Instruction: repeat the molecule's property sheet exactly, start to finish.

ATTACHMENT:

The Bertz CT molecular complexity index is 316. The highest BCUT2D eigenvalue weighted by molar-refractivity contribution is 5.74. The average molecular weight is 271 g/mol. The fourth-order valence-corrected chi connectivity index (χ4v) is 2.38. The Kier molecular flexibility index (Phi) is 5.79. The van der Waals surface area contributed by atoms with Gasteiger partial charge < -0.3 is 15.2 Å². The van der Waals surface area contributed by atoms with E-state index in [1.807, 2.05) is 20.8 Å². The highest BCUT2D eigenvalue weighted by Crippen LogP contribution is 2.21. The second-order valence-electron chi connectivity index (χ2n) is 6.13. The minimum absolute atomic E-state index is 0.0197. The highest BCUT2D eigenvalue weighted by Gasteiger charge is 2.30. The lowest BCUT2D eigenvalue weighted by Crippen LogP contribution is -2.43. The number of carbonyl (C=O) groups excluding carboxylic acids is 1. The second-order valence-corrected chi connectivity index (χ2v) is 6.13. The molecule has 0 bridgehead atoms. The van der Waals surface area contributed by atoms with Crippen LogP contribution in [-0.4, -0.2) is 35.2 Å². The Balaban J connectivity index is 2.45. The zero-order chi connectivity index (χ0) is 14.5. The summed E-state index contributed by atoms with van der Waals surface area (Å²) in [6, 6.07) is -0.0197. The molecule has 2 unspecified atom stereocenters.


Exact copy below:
The Bertz CT molecular complexity index is 316. The highest BCUT2D eigenvalue weighted by molar-refractivity contribution is 5.74. The average molecular weight is 271 g/mol. The fourth-order valence-corrected chi connectivity index (χ4v) is 2.38. The Kier molecular flexibility index (Phi) is 5.79. The van der Waals surface area contributed by atoms with Gasteiger partial charge < -0.3 is 15.2 Å². The van der Waals surface area contributed by atoms with E-state index in [1.807, 2.05) is 20.8 Å². The highest BCUT2D eigenvalue weighted by Crippen LogP contribution is 2.21. The second-order valence-electron chi connectivity index (χ2n) is 6.13. The minimum absolute atomic E-state index is 0.0197. The highest BCUT2D eigenvalue weighted by Gasteiger charge is 2.30. The lowest BCUT2D eigenvalue weighted by Crippen LogP contribution is -2.43. The number of carbonyl (C=O) groups excluding carboxylic acids is 1. The second-order valence-corrected chi connectivity index (χ2v) is 6.13. The molecule has 0 bridgehead atoms. The van der Waals surface area contributed by atoms with Crippen LogP contribution in [-0.4, -0.2) is 35.2 Å². The Balaban J connectivity index is 2.45. The zero-order chi connectivity index (χ0) is 14.5. The summed E-state index contributed by atoms with van der Waals surface area (Å²) in [6, 6.07) is -0.0197. The molecule has 2 unspecified atom stereocenters.